• They use an incinerator to burn their trash.
  • There’s a college! It’s called Ilisagvik, which means “a place to learn”. The campus is located just north of town and serves 500 students each semester, where they can learn carpentry, welding, business, information technology, or even get their CDL!
  • The high school football team’s first home game was played on a flattened area of gravel with flour for lines, created by some high school seniors. ESPN aired the event and the Seattle Seahawks flew them to Washington. They donated gear for the team head-to-toe and even a brand new, yellow and blue turf—the color of their home team, the Whalers. (Once a polar bear even appeared for the game—the other team headed for their team bus and forfeited.)

This is the skull of a bowhead whale, which can grow up to weigh between 75-100 tons!

Speaking of whaling—it’s a practice that has been a part of Utqiagvik since its first human settlement. The Iñupiat usually head 30-40 miles offshore to hunt whales. A single harvest could feed the entire community for a year and it takes the entire community to make the tradition happen. There are 51 whaling crews that will head out, each with their own flag to signify their team, and 24 whales can be taken per year. Because of the paths of whale migrations, Utqiagvik is the only community in the North Slope that hunts in the spring and the fall, though fall whaling is generally run slightly different from the spring because of the lack of sea ice near shore. Whales have even been found with stone harpoon tips inside of them, and the wildlife department of Barrow found the oldest whale harvested to be more than 250 years old!

Halfway through the tour, we walked part of the rocky beach near the northernmost section of road in the US. In ten minutes of walking, John and I found a tooth, a piece of volcanic rock, and a couple of pieces of very old bone!



We spent an hour and a half at the Iñupiat Heritage Center, which had an amazing exhibit on whaling. John and I walked out behind the museum for some fresh air, and out on the tundra grass saw our first snowy owl in the WILD! I was ecstatic, and John and I were able to get some cool photos. We continued the tour to the end of the road system about 10 minutes outside of town, and saw 2-3 more snowy owls and even an arctic fox!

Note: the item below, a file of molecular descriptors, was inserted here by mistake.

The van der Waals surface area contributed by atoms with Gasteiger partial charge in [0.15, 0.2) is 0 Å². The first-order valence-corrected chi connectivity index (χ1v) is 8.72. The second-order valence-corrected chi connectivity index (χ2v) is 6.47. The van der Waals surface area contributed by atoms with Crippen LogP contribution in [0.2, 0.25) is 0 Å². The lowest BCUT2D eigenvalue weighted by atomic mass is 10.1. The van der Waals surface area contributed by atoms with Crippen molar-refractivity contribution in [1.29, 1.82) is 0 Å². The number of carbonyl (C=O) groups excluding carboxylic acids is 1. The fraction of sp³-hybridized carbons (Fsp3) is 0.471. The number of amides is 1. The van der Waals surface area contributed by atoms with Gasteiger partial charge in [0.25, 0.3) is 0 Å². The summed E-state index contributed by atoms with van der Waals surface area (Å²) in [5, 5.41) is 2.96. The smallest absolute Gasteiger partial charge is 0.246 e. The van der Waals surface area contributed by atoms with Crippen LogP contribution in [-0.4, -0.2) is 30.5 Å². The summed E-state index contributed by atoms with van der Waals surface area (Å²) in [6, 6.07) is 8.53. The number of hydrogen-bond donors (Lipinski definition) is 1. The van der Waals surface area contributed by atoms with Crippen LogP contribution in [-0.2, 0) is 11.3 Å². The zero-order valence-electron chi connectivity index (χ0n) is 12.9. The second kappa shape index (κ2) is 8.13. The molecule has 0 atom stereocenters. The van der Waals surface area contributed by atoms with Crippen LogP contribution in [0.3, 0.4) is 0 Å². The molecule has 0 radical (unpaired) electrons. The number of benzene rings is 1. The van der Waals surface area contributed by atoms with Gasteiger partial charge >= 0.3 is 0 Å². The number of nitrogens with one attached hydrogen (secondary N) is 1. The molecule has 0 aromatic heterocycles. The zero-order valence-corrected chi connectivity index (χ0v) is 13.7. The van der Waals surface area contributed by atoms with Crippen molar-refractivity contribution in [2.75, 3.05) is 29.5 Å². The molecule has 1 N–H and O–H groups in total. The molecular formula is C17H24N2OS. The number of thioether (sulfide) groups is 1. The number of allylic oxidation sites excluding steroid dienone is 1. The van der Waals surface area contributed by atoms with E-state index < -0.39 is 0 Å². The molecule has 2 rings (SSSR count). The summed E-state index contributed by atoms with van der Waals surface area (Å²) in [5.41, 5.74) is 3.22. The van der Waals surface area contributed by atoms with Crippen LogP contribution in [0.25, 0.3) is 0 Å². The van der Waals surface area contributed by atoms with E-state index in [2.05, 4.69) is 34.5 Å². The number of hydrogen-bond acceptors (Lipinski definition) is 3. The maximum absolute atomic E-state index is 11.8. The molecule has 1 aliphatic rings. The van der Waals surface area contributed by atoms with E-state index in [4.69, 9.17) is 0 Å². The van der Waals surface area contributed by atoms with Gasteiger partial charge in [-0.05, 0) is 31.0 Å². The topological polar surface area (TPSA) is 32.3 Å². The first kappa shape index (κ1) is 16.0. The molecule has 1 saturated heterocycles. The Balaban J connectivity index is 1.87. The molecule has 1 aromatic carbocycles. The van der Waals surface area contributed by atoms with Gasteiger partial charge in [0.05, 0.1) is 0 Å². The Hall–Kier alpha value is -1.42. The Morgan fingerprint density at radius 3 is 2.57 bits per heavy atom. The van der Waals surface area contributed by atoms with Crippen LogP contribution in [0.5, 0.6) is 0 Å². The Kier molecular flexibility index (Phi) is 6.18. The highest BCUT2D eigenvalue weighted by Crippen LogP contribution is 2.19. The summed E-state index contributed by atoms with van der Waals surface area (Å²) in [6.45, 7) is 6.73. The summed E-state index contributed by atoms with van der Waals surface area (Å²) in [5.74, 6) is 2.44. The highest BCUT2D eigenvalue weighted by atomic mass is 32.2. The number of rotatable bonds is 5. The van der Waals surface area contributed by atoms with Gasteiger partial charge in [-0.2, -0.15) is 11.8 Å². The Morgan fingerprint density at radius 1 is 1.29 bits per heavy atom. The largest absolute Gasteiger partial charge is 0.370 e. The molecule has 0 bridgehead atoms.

Then, it was time. We drove back to a beach near the hotel and started stripping our clothes off into the sand. Ready to be back in the warm car, I was down to shorts and a crop top quickly, with John lagging behind in his full cold-weather attire. Before I knew it, we were running towards the Arctic Ocean, limbs flailing behind us.


The water temperature hit me like a ton of bricks—I was up to my waist before I knew it, and my breathing quickly became shallow and difficult. I turned back towards shore and saw John dunk underwater. I plugged my nose and did the fastest dip my body would allow, then immediately bolted for the sand, with John right beside me. We grabbed towels from our guide, shrieking and laughing as we tried to dry ourselves off and warm up. It was truly a once-in-a-lifetime experience.


That night we ate leftovers in the hotel room, played a board game, went out for late pizza, and watched the sun set over the Arctic Ocean. A wonderful end to an unforgettable trip, and an even more unforgettable birthday for John.

Mission accomplished.

Until next time,


4 thoughts on “Utqiagvik, Alaska: the Northernmost City in the United States

  1. Rich Kunkel says:

    Lindsey, what a great adventure and awesome photos! There never seems to be a dull moment in your life … what a wonderful way to live a real life! Keep it up!

    Uncle Rich


  2. Barb Dinnies says:

    Oh my Lindsey! Such wonderful photos to go along with your great writing! I love how you mix your personal experiences with alittle history. So fun to read! I miss you sweetie! ❤️ Barb